10 Feb 2004 : Column 1081

week, when we had a brief discussion on this amendment, which I did not then move, the Minister, the noble Baroness, Lady Hollis of Heigham, said:

    "Respect for a person's private life means that we must alleviate some of the dangers of humiliation, embarrassment and harassment . . . being reminded of the original gender, being confronted by it regularly, having others knowing that you suffer from the medical condition and knowing that they might be talking about it is [not] conducive to feeling secure".—[Official Report, 3/2/04; col. 665.]

That is absolutely true. Indeed, it applies to many medical conditions, especially sexual or psychological conditions.

Clause 22 does not deal with that. The Minister, the noble Lord, Lord Filkin, very kindly wrote to me yesterday to explain:

    "Clause 22 only applies when information is acquired in 'an official capacity'. No doubt this does mean that gossip and rumour about a person's gender history can continue and is not unlawful when it is conducted by people who have acquired the information in a private capacity . . . The state should not, for the most part, seek to interfere in the content of conversations that take place between friends and neighbours, in coffee shops and living rooms. Any such prohibition would also be almost impossible to police and it would be very difficult to gather enough evidence for the purposes of a trial".

Quite so. The clause does not cover malicious gossip, but it does cover a wide range of people, other than civil servants, who might have totally legitimate reasons for needing to know. It covers anyone involved as an employer, or prospective employer, in the slightly quaint words, anybody involved in "the conduct of business".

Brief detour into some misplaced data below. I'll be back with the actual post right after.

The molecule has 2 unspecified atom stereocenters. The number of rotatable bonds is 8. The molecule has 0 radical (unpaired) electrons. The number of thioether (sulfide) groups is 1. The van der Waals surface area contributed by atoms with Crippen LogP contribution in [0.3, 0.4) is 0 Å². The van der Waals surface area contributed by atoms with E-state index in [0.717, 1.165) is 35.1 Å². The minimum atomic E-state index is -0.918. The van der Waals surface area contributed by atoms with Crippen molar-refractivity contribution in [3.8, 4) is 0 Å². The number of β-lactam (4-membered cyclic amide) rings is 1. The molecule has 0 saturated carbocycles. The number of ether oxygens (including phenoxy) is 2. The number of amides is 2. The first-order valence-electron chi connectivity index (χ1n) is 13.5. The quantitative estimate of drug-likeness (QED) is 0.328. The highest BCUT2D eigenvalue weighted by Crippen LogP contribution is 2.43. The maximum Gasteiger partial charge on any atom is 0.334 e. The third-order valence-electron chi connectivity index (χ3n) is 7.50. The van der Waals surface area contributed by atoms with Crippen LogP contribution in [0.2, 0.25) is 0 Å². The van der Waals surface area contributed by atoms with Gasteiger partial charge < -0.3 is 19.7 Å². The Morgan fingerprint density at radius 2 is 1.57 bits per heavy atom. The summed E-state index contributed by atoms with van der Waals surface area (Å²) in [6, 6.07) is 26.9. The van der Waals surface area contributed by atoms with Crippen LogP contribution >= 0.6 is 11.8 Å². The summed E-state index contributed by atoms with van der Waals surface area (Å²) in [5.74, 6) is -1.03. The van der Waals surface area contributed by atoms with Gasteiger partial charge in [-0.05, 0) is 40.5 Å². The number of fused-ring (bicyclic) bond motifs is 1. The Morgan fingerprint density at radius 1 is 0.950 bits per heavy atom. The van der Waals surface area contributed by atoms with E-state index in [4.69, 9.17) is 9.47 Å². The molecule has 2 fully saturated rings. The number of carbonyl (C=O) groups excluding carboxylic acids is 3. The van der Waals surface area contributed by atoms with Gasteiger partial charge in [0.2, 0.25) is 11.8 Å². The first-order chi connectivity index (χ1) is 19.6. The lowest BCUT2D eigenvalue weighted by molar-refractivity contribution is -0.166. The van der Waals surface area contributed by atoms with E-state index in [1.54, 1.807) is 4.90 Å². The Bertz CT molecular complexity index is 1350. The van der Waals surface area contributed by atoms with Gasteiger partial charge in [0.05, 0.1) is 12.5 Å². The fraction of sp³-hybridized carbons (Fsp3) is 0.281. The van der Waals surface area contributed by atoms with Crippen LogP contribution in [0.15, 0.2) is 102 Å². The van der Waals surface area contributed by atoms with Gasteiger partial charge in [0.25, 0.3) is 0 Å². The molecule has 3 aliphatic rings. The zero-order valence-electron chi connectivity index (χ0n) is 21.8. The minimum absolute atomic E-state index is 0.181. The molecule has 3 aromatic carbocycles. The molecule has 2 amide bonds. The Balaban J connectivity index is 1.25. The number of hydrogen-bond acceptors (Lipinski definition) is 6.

If we were talking about employment law on the grounds of gender, as we have heard from the noble Lord, Lord Lester, and from other noble Lords, we already have legislation to protect from discrimination. In his letter the noble Lord, Lord Filkin, tells me that this clause is required by Article 8 of the European Convention on Human Rights.

Article 8 merely states:

    "Everyone has the right to respect for his private and family life, his home and his correspondence",

and then goes on to list exemptions from that right. If we were to legislate to enact the very general provisions of Article 8, almost every Bill would need a Clause 22. Clause 22 does not provide privacy protection where it could be needed, but offers it where it is already provided for. In cases in which anyone might wish to enforce the provision, it would difficult to prove the case, and would use considerable resources that are scarce and needed for the protection of people from real crimes. Such resources would probably be used for little purpose.

With the best intentions, the Government have got themselves into several muddles over this Bill. Indeed, I suspect that they wish that they had tackled the need, which I accept, for official recognition of gender change by a much simpler administrative action. By removing Clause 22, the Bill would fulfil its intention and be a much better one. I beg to move.